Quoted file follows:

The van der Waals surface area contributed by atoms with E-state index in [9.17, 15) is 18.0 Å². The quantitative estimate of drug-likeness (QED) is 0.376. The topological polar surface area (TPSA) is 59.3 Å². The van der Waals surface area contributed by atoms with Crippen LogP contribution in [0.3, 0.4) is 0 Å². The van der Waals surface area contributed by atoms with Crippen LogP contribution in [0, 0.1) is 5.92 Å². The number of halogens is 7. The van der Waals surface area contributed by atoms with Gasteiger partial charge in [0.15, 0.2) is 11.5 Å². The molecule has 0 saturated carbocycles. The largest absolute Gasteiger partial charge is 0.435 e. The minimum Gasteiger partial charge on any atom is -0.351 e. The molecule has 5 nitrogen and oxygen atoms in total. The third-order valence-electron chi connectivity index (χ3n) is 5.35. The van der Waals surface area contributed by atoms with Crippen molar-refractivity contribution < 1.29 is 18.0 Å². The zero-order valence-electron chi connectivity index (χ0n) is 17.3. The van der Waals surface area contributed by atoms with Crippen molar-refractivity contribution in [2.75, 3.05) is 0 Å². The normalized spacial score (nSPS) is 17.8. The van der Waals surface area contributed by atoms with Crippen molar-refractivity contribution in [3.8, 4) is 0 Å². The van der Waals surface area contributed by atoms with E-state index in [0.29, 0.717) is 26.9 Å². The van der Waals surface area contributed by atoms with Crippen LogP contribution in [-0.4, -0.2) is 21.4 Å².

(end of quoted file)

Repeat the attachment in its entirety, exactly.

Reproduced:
The van der Waals surface area contributed by atoms with E-state index in [9.17, 15) is 18.0 Å². The quantitative estimate of drug-likeness (QED) is 0.376. The topological polar surface area (TPSA) is 59.3 Å². The van der Waals surface area contributed by atoms with Crippen LogP contribution in [0.3, 0.4) is 0 Å². The van der Waals surface area contributed by atoms with Crippen LogP contribution in [0, 0.1) is 5.92 Å². The number of halogens is 7. The van der Waals surface area contributed by atoms with Gasteiger partial charge in [0.15, 0.2) is 11.5 Å². The molecule has 0 saturated carbocycles. The largest absolute Gasteiger partial charge is 0.435 e. The minimum Gasteiger partial charge on any atom is -0.351 e. The molecule has 5 nitrogen and oxygen atoms in total. The third-order valence-electron chi connectivity index (χ3n) is 5.35. The van der Waals surface area contributed by atoms with Crippen molar-refractivity contribution < 1.29 is 18.0 Å². The zero-order valence-electron chi connectivity index (χ0n) is 17.3. The van der Waals surface area contributed by atoms with Crippen molar-refractivity contribution in [2.75, 3.05) is 0 Å². The normalized spacial score (nSPS) is 17.8. The van der Waals surface area contributed by atoms with Crippen molar-refractivity contribution in [3.8, 4) is 0 Å². The van der Waals surface area contributed by atoms with E-state index in [0.29, 0.717) is 26.9 Å². The van der Waals surface area contributed by atoms with Crippen LogP contribution in [-0.4, -0.2) is 21.4 Å².